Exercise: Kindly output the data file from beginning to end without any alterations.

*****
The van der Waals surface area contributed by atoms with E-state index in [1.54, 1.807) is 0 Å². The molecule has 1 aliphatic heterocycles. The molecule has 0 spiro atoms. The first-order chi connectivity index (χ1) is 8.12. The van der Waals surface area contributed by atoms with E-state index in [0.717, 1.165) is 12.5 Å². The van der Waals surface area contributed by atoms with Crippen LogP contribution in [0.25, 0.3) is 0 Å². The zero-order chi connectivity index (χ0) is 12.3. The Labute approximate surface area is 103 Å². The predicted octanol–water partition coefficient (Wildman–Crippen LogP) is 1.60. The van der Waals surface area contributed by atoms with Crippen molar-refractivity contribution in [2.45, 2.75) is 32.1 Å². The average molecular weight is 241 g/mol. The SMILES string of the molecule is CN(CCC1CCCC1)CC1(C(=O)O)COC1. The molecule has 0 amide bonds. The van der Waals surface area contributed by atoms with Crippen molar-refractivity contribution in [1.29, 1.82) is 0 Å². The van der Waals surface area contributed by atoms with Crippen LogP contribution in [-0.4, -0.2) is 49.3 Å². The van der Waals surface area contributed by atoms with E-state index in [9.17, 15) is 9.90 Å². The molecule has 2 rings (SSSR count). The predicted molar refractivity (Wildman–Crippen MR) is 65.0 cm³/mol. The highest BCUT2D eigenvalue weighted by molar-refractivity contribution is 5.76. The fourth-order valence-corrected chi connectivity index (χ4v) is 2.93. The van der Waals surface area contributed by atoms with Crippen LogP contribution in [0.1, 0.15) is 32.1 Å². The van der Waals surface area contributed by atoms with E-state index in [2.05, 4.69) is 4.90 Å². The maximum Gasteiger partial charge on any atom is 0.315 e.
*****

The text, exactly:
The van der Waals surface area contributed by atoms with E-state index in [1.54, 1.807) is 0 Å². The molecule has 1 aliphatic heterocycles. The molecule has 0 spiro atoms. The first-order chi connectivity index (χ1) is 8.12. The van der Waals surface area contributed by atoms with E-state index in [0.717, 1.165) is 12.5 Å². The van der Waals surface area contributed by atoms with Crippen LogP contribution in [0.25, 0.3) is 0 Å². The zero-order chi connectivity index (χ0) is 12.3. The Labute approximate surface area is 103 Å². The predicted octanol–water partition coefficient (Wildman–Crippen LogP) is 1.60. The van der Waals surface area contributed by atoms with Crippen molar-refractivity contribution in [2.45, 2.75) is 32.1 Å². The average molecular weight is 241 g/mol. The SMILES string of the molecule is CN(CCC1CCCC1)CC1(C(=O)O)COC1. The molecule has 0 amide bonds. The van der Waals surface area contributed by atoms with Crippen molar-refractivity contribution in [1.29, 1.82) is 0 Å². The van der Waals surface area contributed by atoms with Crippen LogP contribution in [-0.4, -0.2) is 49.3 Å². The van der Waals surface area contributed by atoms with E-state index in [9.17, 15) is 9.90 Å². The molecule has 2 rings (SSSR count). The predicted molar refractivity (Wildman–Crippen MR) is 65.0 cm³/mol. The highest BCUT2D eigenvalue weighted by molar-refractivity contribution is 5.76. The fourth-order valence-corrected chi connectivity index (χ4v) is 2.93. The van der Waals surface area contributed by atoms with Crippen LogP contribution in [0.1, 0.15) is 32.1 Å². The van der Waals surface area contributed by atoms with E-state index in [2.05, 4.69) is 4.90 Å². The maximum Gasteiger partial charge on any atom is 0.315 e.